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Berner's Billion-Dollar Blueprint
Thanks to his Cookies cannabis empire, Gilbert Milam, Jr. now ranks among hip-hop’s wealthiest acts. He could be the genre’s next ten-figure mogul—if he can weather the recent marijuana meltdown.
On an unseasonably warm October afternoon last year, the grand opening of the Cookies flagship store in New York felt like the Super Bowl of cannabis. And the company’s Herald Square space, across the street from Macys in a five-story building once occupied by Desigual, wasn’t even selling weed yet.
But outside, the line stretched two blocks down 6th Avenue before curling east along 34th Street toward the Empire State Building. Hundreds jockeyed for a chance to buy the latest Cookies gear—or perhaps catch a glimpse of the company’s founder, Bay Area rapper Gilbert “Berner” Milam. On the corner nearest the store, intrepid entrepreneurs hawked bootleg t-shirts and cannabis gummies to the revelers, a reminder of the gray market flourishing amid New York’s uneven legalization process. A giant bus emblazoned with the Cookies logo idled out front. To me, at least, the air smelled a bit like Christmas trees.
Inside, big names from Funkmaster Flex to John Gotti, Jr. joined a handful of lucky line-goers, elbow-to-elbow amid shelves of brightly-colored Cookies products: turquoise track pants and scarlet t-shirts and aquamarine basketballs. Berner emerged and ambled up to the front, clad in a letterman jacket with an image of New York State on the back and the words “Dapper Don” scripted underneath. He chopped a ceremonial ribbon as cameras clicked and the strains of Styles P’s “I Get High” blared in the background.
“Right now, we have the first old weed brand,” Berner told me, his manner both matter-of-fact and triumphant. “We have an identity, and that’s what was missing in the cannabis space.”
Despite the hoopla in Herald Square, Berner isn’t quite a household name in the music world. But he can earn six figures for a 30-minute live set and also boasts about 2 million monthly listeners on Spotify. As an independent artist who has recorded with stars from Snoop Dogg to Wiz Khalifa—and kept his own copyrights—he banks millions annually from his catalog. His Cookies clothing line did $58 million in revenue last year.
But the crown jewel of his empire is his Cookies cannabis business, which sells more than 70 different strains of weed and over 2,000 different marijuana-related products across 62 fully branded stores in seven countries and 23 U.S. markets. Berner is also the cofounder of a pair of cannabis venture funds which together boast roughly $100 million in assets under management. As Cookies’ largest shareholder with roughly one-third of its equity, he’s worth about $250 million—placing him among the five richest rappers on the planet.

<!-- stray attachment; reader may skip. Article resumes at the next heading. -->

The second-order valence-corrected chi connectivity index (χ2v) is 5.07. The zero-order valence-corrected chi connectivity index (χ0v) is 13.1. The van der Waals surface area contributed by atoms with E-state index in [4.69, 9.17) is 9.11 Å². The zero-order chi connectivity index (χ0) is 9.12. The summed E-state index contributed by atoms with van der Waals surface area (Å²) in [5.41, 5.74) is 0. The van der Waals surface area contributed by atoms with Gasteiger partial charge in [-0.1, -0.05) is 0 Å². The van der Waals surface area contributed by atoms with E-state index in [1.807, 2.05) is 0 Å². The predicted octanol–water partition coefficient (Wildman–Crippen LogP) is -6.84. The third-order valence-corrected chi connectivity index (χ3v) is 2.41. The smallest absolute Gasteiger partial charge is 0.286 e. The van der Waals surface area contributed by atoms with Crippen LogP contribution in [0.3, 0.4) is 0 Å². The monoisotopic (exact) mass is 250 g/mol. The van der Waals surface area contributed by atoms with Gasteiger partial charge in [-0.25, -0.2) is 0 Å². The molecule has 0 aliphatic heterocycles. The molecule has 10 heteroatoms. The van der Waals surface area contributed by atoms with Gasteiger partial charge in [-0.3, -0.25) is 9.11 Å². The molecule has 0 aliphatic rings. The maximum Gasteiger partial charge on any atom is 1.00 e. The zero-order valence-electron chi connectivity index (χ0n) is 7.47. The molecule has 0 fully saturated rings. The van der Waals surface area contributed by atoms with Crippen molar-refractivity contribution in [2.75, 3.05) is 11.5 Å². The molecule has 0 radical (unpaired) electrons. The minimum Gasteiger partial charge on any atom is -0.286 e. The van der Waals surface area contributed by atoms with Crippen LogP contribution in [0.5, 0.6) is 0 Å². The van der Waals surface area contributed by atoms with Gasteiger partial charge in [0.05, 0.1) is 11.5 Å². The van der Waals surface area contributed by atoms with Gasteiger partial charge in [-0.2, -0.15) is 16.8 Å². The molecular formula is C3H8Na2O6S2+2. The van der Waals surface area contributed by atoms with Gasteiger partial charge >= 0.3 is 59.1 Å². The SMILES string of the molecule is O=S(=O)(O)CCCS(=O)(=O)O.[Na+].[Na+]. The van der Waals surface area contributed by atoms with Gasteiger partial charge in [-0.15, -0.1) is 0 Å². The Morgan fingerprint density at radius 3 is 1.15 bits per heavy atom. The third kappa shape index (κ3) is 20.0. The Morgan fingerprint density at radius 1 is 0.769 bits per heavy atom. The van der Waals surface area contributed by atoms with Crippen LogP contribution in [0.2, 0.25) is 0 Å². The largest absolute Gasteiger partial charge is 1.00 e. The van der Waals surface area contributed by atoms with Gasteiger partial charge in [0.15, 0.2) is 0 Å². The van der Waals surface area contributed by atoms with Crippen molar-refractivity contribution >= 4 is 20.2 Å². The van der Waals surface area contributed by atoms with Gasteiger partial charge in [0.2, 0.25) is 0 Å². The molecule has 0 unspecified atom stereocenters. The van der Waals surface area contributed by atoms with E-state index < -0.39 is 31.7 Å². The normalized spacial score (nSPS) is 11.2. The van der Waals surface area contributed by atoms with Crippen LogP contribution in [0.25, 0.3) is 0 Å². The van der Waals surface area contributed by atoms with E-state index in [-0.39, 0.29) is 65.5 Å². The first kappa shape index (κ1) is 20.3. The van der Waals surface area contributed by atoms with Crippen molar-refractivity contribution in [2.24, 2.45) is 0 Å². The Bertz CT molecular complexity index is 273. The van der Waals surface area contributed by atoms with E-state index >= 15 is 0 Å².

“I could live off music if I had to,” Berner, 39, explained. “The only reason I’m in [the studio] is because I gotta keep the brand hot.”
There’s plenty of room to grow. Weed has been decriminalized in 31 states, but only 23 of them have fully legalized the plant. Officially, U.S. marijuana sales topped $20 billion last year, a figure that’s estimated to soar past $35 billion by 2026 as more of the $50 billion illicit market moves into the light. And, as the crowds cheered Berner’s Manhattan ribbon cutting last fall, it seemed that would happen sooner rather than later.
Fast forward a year, though, and Cookies is still waiting, at least in New York. On the front door in Herald Square, there’s a QR code and a notice: “Sign up to be notified when we bring THC to NYC.” According to Berner, that’ll happen sometime this fall. The delays are emblematic of a cannabis industry that hasn’t yet turned into the business bonanza many thought it would. The complexities of state-by-state legalization have slowed and limited the number of legal dispensaries in places like New York, and cannabis prices have cratered thanks to a stubbornly successful black market along with reduced demand as the pandemic fades.
Publicly-traded cannabis giants like Curaleaf are now worth one-third what they were at the height of the Covid-19 lockdowns. And Cookies hasn’t been immune from the downturn, either. A Canadian firm approached Berner three years ago and offered to buy him out for $800 million; he declined. Though he maintains he still wouldn’t sell the company for less than $1 billion, Cookies raised a Series A funding round at a valuation of about $300 million last March.
Still, even billionaires Jay-Z and Diddy—both of whom have attempted to gain a foothold in the weed business themselves—haven’t been able to match what Berner has already achieved with Cookies, even given the turbulent markets of the past year. Same goes for other stars across the entertainment spectrum.
“You certainly have seen a number of other celebrities try to launch brands,” said TD Cowen’s Vivien Azer, the first senior analyst on Wall Street to cover the marijuana industry. “I don’t know that any has achieved even close to the success that you’ve seen from Cookies.”
Berner’s secret sauce is his synergy: The clothing drives cannabis sales, the cannabis drives clothing sales, and he features both in his songs and videos. Berner has been amplifying his message by methodically collaborating with bigger and bigger artists over the past decade, starting with Bay Area favorites and working his way up to national names, whose star power in turn rubs off on Cookies. That formula differentiates the brand, appealing to even casual cannabis aficionados amid the chaos of the gray market and the lack of distinctive products released by the legal giants.
Berner has also built Cookies in a unique way that gives him an option to supercharge his empire when the time is right—like, say, in the event of federal legalization. And that structure is part of the reason he’s got as good a case as any artist to become hip-hop’s next billionaire. In order to fully understand his plan, though, one must begin at the beginning.